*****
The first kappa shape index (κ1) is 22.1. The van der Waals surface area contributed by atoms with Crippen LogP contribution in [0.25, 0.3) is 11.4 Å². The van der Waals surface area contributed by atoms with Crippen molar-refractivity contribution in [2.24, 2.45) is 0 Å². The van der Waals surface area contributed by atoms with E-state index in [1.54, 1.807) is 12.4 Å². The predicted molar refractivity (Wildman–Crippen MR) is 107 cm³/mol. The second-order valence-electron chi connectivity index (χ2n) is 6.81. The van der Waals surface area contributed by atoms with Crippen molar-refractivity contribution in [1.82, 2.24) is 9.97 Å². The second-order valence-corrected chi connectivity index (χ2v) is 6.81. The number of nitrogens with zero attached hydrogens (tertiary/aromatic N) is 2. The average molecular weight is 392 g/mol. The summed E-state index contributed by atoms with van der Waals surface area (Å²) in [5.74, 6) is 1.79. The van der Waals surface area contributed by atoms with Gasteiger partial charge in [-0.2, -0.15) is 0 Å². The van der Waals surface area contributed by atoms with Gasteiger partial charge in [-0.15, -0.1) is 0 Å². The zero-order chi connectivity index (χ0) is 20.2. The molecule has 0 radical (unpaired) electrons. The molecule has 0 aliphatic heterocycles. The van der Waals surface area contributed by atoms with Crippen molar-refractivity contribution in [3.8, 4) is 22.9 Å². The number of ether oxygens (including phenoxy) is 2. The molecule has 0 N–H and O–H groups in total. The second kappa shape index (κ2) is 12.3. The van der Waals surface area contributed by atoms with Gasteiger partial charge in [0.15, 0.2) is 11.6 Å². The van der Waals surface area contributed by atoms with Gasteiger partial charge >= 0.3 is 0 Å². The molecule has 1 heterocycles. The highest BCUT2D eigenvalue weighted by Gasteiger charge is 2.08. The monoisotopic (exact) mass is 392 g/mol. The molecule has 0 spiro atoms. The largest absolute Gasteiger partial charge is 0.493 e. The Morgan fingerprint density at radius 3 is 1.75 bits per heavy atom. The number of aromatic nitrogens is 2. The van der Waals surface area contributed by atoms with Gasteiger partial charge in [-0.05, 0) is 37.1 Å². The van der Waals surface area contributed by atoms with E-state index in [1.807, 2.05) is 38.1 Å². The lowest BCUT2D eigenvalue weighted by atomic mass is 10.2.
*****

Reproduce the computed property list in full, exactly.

The first kappa shape index (κ1) is 22.1. The van der Waals surface area contributed by atoms with Crippen LogP contribution in [0.25, 0.3) is 11.4 Å². The van der Waals surface area contributed by atoms with Crippen molar-refractivity contribution in [2.24, 2.45) is 0 Å². The van der Waals surface area contributed by atoms with E-state index in [1.54, 1.807) is 12.4 Å². The predicted molar refractivity (Wildman–Crippen MR) is 107 cm³/mol. The second-order valence-electron chi connectivity index (χ2n) is 6.81. The van der Waals surface area contributed by atoms with Crippen molar-refractivity contribution in [1.82, 2.24) is 9.97 Å². The second-order valence-corrected chi connectivity index (χ2v) is 6.81. The number of nitrogens with zero attached hydrogens (tertiary/aromatic N) is 2. The average molecular weight is 392 g/mol. The summed E-state index contributed by atoms with van der Waals surface area (Å²) in [5.74, 6) is 1.79. The van der Waals surface area contributed by atoms with Gasteiger partial charge in [-0.2, -0.15) is 0 Å². The van der Waals surface area contributed by atoms with Gasteiger partial charge in [-0.15, -0.1) is 0 Å². The zero-order chi connectivity index (χ0) is 20.2. The molecule has 0 radical (unpaired) electrons. The molecule has 0 aliphatic heterocycles. The van der Waals surface area contributed by atoms with Crippen molar-refractivity contribution in [3.8, 4) is 22.9 Å². The number of ether oxygens (including phenoxy) is 2. The molecule has 0 N–H and O–H groups in total. The second kappa shape index (κ2) is 12.3. The van der Waals surface area contributed by atoms with Gasteiger partial charge in [0.15, 0.2) is 11.6 Å². The van der Waals surface area contributed by atoms with Gasteiger partial charge >= 0.3 is 0 Å². The molecule has 1 heterocycles. The highest BCUT2D eigenvalue weighted by Gasteiger charge is 2.08. The monoisotopic (exact) mass is 392 g/mol. The molecule has 0 spiro atoms. The largest absolute Gasteiger partial charge is 0.493 e. The Morgan fingerprint density at radius 3 is 1.75 bits per heavy atom. The number of aromatic nitrogens is 2. The van der Waals surface area contributed by atoms with Gasteiger partial charge in [-0.05, 0) is 37.1 Å². The van der Waals surface area contributed by atoms with E-state index in [1.807, 2.05) is 38.1 Å². The lowest BCUT2D eigenvalue weighted by atomic mass is 10.2.